In our study, we deployed the Faster Regional-CNN (Faster R-CNN) . This type of CNN has successful applications across the field of remote sensing from detecting maize tassels to airplanes to gravity waves [27,28,29]. We chose this type of CNN because of its superior speed and accuracy in detecting small objects to R-CNNs , Fast R-CNNs , Spatial Pyramid Pooling-Nets , and “You Only Look Once” (YOLO) Networks [33,34,35].
To automate the detection and mapping of the PFM-1 landmines, the CNN was trained and tested two separate times. The first time, the training data consisted of 165 RGB images obtained from different crops of six orthophotos. The orthophotos consisted of three flights over the same 10 × 20 m rubble environment and three flights over the same 10 × 20 m grass environment. Both the grass and rubble datasets were taken in fall 2019 and have 28 PFM-1 mines, four KSF-Casings, and two KSF-Caps scattered throughout the field. All training and testing was done on a Dual Socket Intel(R) Xeon(R) Silver 4114 CPU @ 2.20 GHz with 128 GB of RAM with a Titan V GPU with 12 GB of RAM. The CNN took 37 min to train over 50 epochs.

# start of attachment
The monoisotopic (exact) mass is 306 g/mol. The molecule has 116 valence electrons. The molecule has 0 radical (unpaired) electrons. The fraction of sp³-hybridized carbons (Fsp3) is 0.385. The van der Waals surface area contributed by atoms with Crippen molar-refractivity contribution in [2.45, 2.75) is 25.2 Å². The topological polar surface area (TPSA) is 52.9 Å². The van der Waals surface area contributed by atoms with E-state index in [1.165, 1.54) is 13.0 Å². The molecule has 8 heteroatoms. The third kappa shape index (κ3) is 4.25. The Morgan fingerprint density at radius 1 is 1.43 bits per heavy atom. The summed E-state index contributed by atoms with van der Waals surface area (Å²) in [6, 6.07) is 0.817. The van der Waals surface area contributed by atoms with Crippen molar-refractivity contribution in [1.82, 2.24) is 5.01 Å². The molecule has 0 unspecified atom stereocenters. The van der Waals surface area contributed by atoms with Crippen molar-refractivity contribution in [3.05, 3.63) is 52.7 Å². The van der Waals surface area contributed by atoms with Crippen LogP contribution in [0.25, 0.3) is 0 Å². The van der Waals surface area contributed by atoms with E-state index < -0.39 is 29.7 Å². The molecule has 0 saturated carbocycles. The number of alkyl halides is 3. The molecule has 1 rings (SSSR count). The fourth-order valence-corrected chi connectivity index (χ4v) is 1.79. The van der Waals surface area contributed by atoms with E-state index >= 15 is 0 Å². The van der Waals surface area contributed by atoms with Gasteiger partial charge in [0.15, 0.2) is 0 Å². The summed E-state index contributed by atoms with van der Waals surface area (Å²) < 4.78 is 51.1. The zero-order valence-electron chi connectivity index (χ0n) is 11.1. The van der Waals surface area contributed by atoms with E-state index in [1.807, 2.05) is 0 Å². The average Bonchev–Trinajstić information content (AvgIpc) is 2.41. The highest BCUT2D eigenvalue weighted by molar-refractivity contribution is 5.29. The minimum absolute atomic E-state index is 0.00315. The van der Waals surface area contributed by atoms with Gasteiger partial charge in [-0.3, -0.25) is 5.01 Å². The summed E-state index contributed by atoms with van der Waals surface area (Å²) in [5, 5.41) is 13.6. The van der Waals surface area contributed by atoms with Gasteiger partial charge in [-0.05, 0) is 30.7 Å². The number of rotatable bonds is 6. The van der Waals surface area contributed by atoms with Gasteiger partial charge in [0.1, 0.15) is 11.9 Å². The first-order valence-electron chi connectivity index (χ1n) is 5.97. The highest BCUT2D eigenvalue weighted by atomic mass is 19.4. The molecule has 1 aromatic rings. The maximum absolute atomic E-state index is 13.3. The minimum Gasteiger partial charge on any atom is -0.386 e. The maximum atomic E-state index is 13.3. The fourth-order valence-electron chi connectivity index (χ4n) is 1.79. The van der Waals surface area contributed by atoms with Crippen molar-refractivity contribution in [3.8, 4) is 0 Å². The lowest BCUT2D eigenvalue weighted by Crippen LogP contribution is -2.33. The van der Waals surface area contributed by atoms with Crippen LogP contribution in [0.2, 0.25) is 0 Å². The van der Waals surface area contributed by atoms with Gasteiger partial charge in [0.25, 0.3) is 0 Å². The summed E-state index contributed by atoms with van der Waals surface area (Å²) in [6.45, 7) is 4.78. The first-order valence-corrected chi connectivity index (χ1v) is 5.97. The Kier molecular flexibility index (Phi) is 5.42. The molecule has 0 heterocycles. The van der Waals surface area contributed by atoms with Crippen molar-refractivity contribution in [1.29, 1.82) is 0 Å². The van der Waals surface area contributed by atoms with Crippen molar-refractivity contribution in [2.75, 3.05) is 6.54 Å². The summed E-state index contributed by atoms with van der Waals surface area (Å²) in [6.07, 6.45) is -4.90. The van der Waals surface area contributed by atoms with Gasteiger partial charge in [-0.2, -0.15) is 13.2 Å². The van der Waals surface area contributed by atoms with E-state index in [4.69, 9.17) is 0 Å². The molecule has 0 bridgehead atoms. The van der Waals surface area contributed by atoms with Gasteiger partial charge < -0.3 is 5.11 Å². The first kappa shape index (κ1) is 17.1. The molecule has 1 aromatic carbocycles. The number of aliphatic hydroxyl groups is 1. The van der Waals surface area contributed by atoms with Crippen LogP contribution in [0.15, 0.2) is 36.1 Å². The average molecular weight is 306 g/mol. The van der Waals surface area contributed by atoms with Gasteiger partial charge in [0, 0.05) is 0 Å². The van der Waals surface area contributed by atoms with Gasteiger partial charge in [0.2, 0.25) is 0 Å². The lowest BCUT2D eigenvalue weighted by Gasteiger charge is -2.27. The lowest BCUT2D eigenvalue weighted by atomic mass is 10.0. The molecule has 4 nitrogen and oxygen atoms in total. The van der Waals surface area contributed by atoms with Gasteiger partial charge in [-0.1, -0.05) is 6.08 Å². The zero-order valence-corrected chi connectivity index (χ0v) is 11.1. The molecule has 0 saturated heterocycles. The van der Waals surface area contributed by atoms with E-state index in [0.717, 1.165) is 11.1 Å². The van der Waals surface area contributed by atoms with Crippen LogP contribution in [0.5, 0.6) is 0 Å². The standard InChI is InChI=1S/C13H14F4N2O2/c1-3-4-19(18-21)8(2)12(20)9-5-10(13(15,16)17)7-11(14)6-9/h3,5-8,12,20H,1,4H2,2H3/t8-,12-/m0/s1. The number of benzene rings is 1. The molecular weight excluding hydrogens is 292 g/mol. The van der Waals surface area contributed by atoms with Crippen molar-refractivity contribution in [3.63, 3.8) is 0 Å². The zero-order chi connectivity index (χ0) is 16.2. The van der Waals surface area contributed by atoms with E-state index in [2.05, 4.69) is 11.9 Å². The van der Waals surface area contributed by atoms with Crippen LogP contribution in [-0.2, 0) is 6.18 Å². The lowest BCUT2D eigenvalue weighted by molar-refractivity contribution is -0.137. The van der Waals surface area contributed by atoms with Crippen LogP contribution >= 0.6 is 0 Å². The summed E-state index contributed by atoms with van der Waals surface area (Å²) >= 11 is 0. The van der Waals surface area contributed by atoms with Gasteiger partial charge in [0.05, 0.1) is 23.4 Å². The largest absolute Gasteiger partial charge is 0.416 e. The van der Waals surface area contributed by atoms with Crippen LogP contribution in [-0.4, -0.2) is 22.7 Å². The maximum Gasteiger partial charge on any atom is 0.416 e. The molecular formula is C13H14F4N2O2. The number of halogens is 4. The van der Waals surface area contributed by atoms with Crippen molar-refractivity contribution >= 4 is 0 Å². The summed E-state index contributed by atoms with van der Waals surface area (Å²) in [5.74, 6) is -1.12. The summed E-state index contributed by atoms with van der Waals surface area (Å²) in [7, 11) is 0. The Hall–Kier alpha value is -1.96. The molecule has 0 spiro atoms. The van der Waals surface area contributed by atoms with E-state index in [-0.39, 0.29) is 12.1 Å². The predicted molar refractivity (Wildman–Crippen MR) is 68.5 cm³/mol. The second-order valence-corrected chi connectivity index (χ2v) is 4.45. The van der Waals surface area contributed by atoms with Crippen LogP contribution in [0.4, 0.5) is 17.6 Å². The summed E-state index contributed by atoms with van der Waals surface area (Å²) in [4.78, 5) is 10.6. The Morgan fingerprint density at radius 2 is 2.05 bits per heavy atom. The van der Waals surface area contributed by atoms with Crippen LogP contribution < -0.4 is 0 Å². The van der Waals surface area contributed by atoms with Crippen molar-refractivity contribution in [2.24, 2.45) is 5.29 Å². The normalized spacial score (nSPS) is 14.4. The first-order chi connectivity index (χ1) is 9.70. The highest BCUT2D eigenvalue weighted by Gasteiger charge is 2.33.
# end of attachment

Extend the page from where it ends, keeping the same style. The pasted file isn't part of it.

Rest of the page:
After we obtained our first model, we tested it on a withheld 10 × 20 m rubble environment, the same environment as one of the environments used for training but taken in Fall 2017, two years earlier than the training data. The CNN was tested on 18 images and took 1.87 s to produce a 0.7030 average precision (AP) for the PFM-1, a 0.7273 AP for the KSF-Casing, and a mean AP of 0.7152 (Table 2). The second time, the training data consisted of a randomly selected sample of 70% of the total images (128 RGB images) while the testing data consisted of the remaining 30% (55 RGB images). This model took 29 min to train over 50 epochs (Figure 10). Testing took 5.47 s and produced a 0.9983 AP for the PFM-1, a 0.9879 AP for the KSF-Casing, and a mean AP of 0.9931 as shown in Table 2.
Our CNN took 1.87 s to detect scattered PFM-1 landmines in a 10 × 20 m minefield equating to 2 h and 36 min ((1.87 s/200 m2) × 1,000,000 m2 = 9350 sec = 2 h and 36 min) to inspect one square kilometer with a 71.5% accuracy of landmine identification with each flight taking 3 min and 30 s for a 10 × 20 m minefield.
After increasing the volume of training and testing data and diversifying in terms of environmental conditions, landmine orientation in three-dimensional space, host environments, and presence of clutter, we have improved our CNN to a stunning 92.0% accuracy of landmine identification. Additionally, the CNN is now capable of returning cm scale accurate coordinates of where suspect mines may lie. The final step in order to perfect the CNN is to test and train it on active minefields in Afghanistan to see how effective it is in the field.